homepage: https://github.com/githubuser/hello-world#readme bug-reports: https://github.com/githubuser/hello-world/issues author: Your Name maintainer: you@example.com license: MIT license-file: LICENSE build-type: Simple cabal-version: >=3.6 executable hello-world-exe main-is: Main.hs other-modules: Paths_hello_world hs-source-dirs: src build-depends: base >=4.14 && =3.6 && =0.6 && =1.2 && =0.12 && =1.2 && =0.10 && =2.2 && =0.5 && =4.19 && =1.5 && =2.3 && =1.9 && =3.1 && =0.13 default-language: Haskell2010 default-extensions: OverloadedStrings ghc-options: -Wall -Werror -- Paths module autogen-modules: Paths_hello_world -- Modules included in this executable, other than Main. other-modules: Paths_hello_world -- Extra files to be distributed with the package, such as examples or a README. extra-source-files: README.md -- A short (one-line) description of the package. description: A simple hello world program -- A longer description of the package. -- description: -- URL for the project homepage or repository. homepage: https://github.com/githubuser/hello-world#readme -- The license under which the package is released. license: MIT -- The file containing the license text. license-file: LICENSE -- The package author(s). author: Your Name -- An email address to which users can send suggestions, bug reports, and patches. maintainer: you@example.com -- A copyright notice. -- copyright: category: None build-type: Simple -- Extra files to be distributed with the package, such as examples or a README. extra-source-files: README.md


This file contains all the information and settings for our project, such as its name, version, license, dependencies, build options, etc. We can edit this file manually to customize our project further, or use cabal commands to update it automatically.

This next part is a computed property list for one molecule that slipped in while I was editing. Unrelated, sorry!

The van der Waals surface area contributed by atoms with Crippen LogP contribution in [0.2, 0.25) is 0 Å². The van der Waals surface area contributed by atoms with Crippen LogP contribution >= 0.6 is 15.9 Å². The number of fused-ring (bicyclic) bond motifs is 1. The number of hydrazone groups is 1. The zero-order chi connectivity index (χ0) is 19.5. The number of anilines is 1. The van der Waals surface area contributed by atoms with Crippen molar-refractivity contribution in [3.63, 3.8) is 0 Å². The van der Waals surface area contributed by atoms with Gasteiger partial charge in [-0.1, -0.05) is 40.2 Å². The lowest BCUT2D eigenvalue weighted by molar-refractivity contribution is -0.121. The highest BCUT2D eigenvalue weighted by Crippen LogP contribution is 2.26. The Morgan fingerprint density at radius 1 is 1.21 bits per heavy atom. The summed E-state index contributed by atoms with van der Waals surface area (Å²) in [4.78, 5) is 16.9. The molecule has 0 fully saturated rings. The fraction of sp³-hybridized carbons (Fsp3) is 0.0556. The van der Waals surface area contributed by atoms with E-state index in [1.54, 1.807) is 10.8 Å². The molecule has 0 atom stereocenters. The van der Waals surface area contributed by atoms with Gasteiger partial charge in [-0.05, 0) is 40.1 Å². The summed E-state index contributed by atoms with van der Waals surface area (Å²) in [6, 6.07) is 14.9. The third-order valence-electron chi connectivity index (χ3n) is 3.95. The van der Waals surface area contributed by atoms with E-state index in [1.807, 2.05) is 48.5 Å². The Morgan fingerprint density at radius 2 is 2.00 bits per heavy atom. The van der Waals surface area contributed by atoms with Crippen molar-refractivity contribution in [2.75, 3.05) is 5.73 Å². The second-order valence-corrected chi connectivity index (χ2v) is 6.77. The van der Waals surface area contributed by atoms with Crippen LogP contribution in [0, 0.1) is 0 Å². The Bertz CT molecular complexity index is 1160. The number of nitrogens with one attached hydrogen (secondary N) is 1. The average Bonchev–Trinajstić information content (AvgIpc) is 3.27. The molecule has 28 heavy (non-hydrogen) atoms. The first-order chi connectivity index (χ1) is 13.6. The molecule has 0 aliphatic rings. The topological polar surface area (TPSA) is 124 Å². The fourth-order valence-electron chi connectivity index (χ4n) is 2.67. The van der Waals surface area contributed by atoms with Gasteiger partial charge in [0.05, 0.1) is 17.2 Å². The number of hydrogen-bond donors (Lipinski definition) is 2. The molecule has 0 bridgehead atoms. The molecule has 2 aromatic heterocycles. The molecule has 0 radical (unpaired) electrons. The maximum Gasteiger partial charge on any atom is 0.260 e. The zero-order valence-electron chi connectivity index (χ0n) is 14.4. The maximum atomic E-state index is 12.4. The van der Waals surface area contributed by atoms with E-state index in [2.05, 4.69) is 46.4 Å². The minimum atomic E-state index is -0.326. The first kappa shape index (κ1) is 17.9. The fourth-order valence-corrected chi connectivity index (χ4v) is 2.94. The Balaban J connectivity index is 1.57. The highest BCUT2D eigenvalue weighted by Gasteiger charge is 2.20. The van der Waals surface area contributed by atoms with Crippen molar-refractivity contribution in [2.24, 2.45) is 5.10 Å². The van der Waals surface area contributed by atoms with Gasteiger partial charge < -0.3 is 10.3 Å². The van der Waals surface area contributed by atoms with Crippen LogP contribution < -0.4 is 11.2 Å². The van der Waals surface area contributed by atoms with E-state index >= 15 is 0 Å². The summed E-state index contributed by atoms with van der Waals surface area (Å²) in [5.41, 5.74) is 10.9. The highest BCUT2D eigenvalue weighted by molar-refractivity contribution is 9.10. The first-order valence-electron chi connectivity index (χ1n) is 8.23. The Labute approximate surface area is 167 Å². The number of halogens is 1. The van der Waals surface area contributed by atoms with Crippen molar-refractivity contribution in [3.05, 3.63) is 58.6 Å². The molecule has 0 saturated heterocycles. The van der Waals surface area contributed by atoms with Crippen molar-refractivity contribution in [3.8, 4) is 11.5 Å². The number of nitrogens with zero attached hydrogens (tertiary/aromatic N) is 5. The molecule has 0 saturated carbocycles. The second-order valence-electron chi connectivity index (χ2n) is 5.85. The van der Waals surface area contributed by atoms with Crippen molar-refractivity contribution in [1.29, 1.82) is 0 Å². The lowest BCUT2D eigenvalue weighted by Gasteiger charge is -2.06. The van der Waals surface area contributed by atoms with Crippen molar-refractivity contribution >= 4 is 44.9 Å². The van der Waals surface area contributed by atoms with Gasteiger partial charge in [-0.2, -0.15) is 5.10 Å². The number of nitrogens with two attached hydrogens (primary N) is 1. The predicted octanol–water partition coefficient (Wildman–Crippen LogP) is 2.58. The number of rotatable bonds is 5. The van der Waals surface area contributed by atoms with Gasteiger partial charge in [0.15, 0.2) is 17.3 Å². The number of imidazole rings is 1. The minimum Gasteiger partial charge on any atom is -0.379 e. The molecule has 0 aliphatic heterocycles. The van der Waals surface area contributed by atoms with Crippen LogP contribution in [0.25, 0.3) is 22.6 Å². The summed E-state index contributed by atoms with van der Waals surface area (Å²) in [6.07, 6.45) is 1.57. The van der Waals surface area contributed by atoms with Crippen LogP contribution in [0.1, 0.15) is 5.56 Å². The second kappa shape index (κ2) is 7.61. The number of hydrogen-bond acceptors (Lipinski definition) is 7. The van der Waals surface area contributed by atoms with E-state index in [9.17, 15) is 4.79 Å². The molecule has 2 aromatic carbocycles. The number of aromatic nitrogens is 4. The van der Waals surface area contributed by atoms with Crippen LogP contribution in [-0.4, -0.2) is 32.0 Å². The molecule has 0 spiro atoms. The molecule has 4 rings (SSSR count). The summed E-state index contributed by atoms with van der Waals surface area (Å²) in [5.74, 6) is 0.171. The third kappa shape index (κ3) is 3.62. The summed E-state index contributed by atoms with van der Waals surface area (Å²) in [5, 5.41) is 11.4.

In addition to the .cabal file, cabal init also creates a src directory with a Main.hs file that contains some skeleton code for our executable. It looks something like this:


module Main where import qualified Data.Text as T import qualified Data.Vector as V import qualified Data.ByteString as B import qualified Data.Aeson as A import qualified Control.Monad.Trans.Class as C import qualified Control.Monad.Trans.Reader as R import qualified Control.Monad.Trans.State as S import qualified Control.Monad.Trans.Writer as W import qualified Control.Monad.Trans.Maybe as M import qualified Control.Monad.IO.Class as I import qualified Network.HTTP.Simple as H import qualified Text.XML as X import qualified Text.Parsec as P import qualified Data.Attoparsec.Text as A import System.Random (randomRIO) import System.Environment (getArgs) import System.Exit (exitSuccess, exitFailure) import System.IO (hPutStrLn, stderr) import Paths_hello_world (version) import Data.Version (showVersion) main :: IO () main = do args putStrLn $ "hello-world version " ++ showVersion version ["--help"] -> putStrLn usage [] -> putStrLn "Hello, world!" _ -> do hPutStrLn stderr $ "Invalid arguments: " ++ unwords args hPutStrLn stderr usage exitFailure usage :: String usage = "Usage: hello-world [--version] [--help]"


This file contains some imports of common libraries and modules that we might use in our project, such as text, vector, bytestring, aeson, mtl, http-conduit, xml-conduit, parsec, attoparsec, etc. It also defines a simple main function that prints "Hello, world!" or shows the version or usage information depending on the command-line arguments. We can modify this file to implement our own logic and functionality for our executable.